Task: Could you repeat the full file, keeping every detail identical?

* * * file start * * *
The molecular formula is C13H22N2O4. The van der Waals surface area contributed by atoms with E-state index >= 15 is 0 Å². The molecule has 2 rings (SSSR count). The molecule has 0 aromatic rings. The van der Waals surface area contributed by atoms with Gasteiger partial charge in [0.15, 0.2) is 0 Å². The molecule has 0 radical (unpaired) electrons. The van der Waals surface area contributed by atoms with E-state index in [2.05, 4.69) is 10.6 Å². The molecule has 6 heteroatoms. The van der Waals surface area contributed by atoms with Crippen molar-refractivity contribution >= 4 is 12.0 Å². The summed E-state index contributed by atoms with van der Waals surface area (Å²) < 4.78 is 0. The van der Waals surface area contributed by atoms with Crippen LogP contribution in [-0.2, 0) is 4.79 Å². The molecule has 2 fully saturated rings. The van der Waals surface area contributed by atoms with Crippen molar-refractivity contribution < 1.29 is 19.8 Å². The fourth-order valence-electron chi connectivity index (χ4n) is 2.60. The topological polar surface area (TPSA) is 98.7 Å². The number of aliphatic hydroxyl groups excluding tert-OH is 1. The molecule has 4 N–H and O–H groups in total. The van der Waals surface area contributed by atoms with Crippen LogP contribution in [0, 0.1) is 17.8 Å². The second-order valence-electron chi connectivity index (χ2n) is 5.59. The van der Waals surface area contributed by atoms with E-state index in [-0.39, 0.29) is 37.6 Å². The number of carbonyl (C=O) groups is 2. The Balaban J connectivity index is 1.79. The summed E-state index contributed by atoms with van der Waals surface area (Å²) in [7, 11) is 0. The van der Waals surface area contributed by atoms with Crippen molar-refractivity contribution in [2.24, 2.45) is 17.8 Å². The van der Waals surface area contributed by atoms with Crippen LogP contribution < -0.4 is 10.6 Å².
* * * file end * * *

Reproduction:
The molecular formula is C13H22N2O4. The van der Waals surface area contributed by atoms with E-state index >= 15 is 0 Å². The molecule has 2 rings (SSSR count). The molecule has 0 aromatic rings. The van der Waals surface area contributed by atoms with Gasteiger partial charge in [0.15, 0.2) is 0 Å². The molecule has 0 radical (unpaired) electrons. The van der Waals surface area contributed by atoms with E-state index in [2.05, 4.69) is 10.6 Å². The molecule has 6 heteroatoms. The van der Waals surface area contributed by atoms with Crippen molar-refractivity contribution >= 4 is 12.0 Å². The summed E-state index contributed by atoms with van der Waals surface area (Å²) < 4.78 is 0. The van der Waals surface area contributed by atoms with Crippen LogP contribution in [-0.2, 0) is 4.79 Å². The molecule has 2 fully saturated rings. The van der Waals surface area contributed by atoms with Crippen molar-refractivity contribution < 1.29 is 19.8 Å². The fourth-order valence-electron chi connectivity index (χ4n) is 2.60. The topological polar surface area (TPSA) is 98.7 Å². The number of aliphatic hydroxyl groups excluding tert-OH is 1. The molecule has 4 N–H and O–H groups in total. The van der Waals surface area contributed by atoms with Crippen LogP contribution in [0, 0.1) is 17.8 Å². The second-order valence-electron chi connectivity index (χ2n) is 5.59. The van der Waals surface area contributed by atoms with E-state index in [-0.39, 0.29) is 37.6 Å². The number of carbonyl (C=O) groups is 2. The Balaban J connectivity index is 1.79. The summed E-state index contributed by atoms with van der Waals surface area (Å²) in [7, 11) is 0. The van der Waals surface area contributed by atoms with Crippen molar-refractivity contribution in [2.24, 2.45) is 17.8 Å². The van der Waals surface area contributed by atoms with Crippen LogP contribution < -0.4 is 10.6 Å².